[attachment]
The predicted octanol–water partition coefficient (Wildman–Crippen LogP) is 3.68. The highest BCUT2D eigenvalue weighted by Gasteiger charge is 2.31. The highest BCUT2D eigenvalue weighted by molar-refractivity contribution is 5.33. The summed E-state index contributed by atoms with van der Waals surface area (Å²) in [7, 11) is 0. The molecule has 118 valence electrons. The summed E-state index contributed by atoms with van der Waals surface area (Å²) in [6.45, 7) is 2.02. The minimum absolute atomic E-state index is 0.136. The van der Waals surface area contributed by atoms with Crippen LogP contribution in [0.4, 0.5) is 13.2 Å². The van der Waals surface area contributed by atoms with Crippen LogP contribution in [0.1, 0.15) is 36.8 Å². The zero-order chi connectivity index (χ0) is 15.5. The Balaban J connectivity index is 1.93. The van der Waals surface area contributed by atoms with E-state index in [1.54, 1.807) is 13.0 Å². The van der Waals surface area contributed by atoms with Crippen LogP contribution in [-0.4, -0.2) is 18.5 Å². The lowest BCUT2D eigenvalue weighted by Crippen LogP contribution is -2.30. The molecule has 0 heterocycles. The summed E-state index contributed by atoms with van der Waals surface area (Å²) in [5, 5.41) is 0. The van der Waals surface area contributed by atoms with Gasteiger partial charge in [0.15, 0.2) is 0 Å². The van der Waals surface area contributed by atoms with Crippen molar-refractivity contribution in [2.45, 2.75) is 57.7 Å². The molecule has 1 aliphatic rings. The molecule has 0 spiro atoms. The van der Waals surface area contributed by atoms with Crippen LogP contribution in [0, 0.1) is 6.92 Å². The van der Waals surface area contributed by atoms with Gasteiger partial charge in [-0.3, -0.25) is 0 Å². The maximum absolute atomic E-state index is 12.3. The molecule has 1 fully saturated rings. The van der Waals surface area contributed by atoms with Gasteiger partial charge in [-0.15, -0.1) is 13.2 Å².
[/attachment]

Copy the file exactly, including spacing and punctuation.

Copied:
The predicted octanol–water partition coefficient (Wildman–Crippen LogP) is 3.68. The highest BCUT2D eigenvalue weighted by Gasteiger charge is 2.31. The highest BCUT2D eigenvalue weighted by molar-refractivity contribution is 5.33. The summed E-state index contributed by atoms with van der Waals surface area (Å²) in [7, 11) is 0. The molecule has 118 valence electrons. The summed E-state index contributed by atoms with van der Waals surface area (Å²) in [6.45, 7) is 2.02. The minimum absolute atomic E-state index is 0.136. The van der Waals surface area contributed by atoms with Crippen LogP contribution in [0.4, 0.5) is 13.2 Å². The van der Waals surface area contributed by atoms with Crippen LogP contribution in [0.1, 0.15) is 36.8 Å². The zero-order chi connectivity index (χ0) is 15.5. The Balaban J connectivity index is 1.93. The van der Waals surface area contributed by atoms with E-state index in [1.54, 1.807) is 13.0 Å². The van der Waals surface area contributed by atoms with Crippen LogP contribution in [-0.4, -0.2) is 18.5 Å². The lowest BCUT2D eigenvalue weighted by Crippen LogP contribution is -2.30. The molecule has 0 heterocycles. The summed E-state index contributed by atoms with van der Waals surface area (Å²) in [5, 5.41) is 0. The van der Waals surface area contributed by atoms with Gasteiger partial charge in [0.15, 0.2) is 0 Å². The van der Waals surface area contributed by atoms with Crippen molar-refractivity contribution in [2.45, 2.75) is 57.7 Å². The molecule has 1 aliphatic rings. The molecule has 0 spiro atoms. The van der Waals surface area contributed by atoms with Crippen LogP contribution in [0, 0.1) is 6.92 Å². The van der Waals surface area contributed by atoms with Gasteiger partial charge in [-0.3, -0.25) is 0 Å². The maximum absolute atomic E-state index is 12.3. The molecule has 1 fully saturated rings. The van der Waals surface area contributed by atoms with Gasteiger partial charge in [-0.15, -0.1) is 13.2 Å².